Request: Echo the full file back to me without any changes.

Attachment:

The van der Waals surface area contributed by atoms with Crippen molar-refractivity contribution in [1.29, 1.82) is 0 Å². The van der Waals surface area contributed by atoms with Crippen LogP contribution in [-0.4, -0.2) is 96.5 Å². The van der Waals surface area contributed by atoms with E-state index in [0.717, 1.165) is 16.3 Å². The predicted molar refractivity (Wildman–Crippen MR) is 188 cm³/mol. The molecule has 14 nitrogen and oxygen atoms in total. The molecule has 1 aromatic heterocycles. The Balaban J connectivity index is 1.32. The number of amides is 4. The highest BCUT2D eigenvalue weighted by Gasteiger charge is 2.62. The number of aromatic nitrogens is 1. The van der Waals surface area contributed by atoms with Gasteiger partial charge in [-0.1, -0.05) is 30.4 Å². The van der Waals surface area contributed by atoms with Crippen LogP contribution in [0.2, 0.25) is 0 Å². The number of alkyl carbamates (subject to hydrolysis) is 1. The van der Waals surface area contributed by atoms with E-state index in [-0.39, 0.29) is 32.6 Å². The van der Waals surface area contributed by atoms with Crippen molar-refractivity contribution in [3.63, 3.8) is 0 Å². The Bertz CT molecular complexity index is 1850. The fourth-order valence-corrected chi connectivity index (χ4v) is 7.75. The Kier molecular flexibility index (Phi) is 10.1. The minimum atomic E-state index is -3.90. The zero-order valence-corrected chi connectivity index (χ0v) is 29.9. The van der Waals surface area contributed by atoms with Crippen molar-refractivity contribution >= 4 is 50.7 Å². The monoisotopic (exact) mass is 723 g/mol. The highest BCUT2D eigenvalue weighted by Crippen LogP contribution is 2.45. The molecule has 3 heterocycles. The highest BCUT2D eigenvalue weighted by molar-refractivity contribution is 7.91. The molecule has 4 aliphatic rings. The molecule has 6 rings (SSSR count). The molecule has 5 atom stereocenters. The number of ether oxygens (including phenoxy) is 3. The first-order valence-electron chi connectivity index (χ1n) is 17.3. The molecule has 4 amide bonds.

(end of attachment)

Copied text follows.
The van der Waals surface area contributed by atoms with Crippen molar-refractivity contribution in [1.29, 1.82) is 0 Å². The van der Waals surface area contributed by atoms with Crippen LogP contribution in [-0.4, -0.2) is 96.5 Å². The van der Waals surface area contributed by atoms with E-state index in [0.717, 1.165) is 16.3 Å². The predicted molar refractivity (Wildman–Crippen MR) is 188 cm³/mol. The molecule has 14 nitrogen and oxygen atoms in total. The molecule has 1 aromatic heterocycles. The Balaban J connectivity index is 1.32. The number of amides is 4. The highest BCUT2D eigenvalue weighted by Gasteiger charge is 2.62. The number of aromatic nitrogens is 1. The van der Waals surface area contributed by atoms with Gasteiger partial charge in [-0.1, -0.05) is 30.4 Å². The van der Waals surface area contributed by atoms with Crippen LogP contribution in [0.2, 0.25) is 0 Å². The number of alkyl carbamates (subject to hydrolysis) is 1. The van der Waals surface area contributed by atoms with E-state index in [-0.39, 0.29) is 32.6 Å². The van der Waals surface area contributed by atoms with Crippen molar-refractivity contribution in [3.63, 3.8) is 0 Å². The Bertz CT molecular complexity index is 1850. The fourth-order valence-corrected chi connectivity index (χ4v) is 7.75. The Kier molecular flexibility index (Phi) is 10.1. The minimum atomic E-state index is -3.90. The zero-order valence-corrected chi connectivity index (χ0v) is 29.9. The van der Waals surface area contributed by atoms with Crippen molar-refractivity contribution >= 4 is 50.7 Å². The monoisotopic (exact) mass is 723 g/mol. The highest BCUT2D eigenvalue weighted by Crippen LogP contribution is 2.45. The molecule has 3 heterocycles. The highest BCUT2D eigenvalue weighted by molar-refractivity contribution is 7.91. The molecule has 4 aliphatic rings. The molecule has 6 rings (SSSR count). The molecule has 5 atom stereocenters. The number of ether oxygens (including phenoxy) is 3. The first-order valence-electron chi connectivity index (χ1n) is 17.3. The molecule has 4 amide bonds.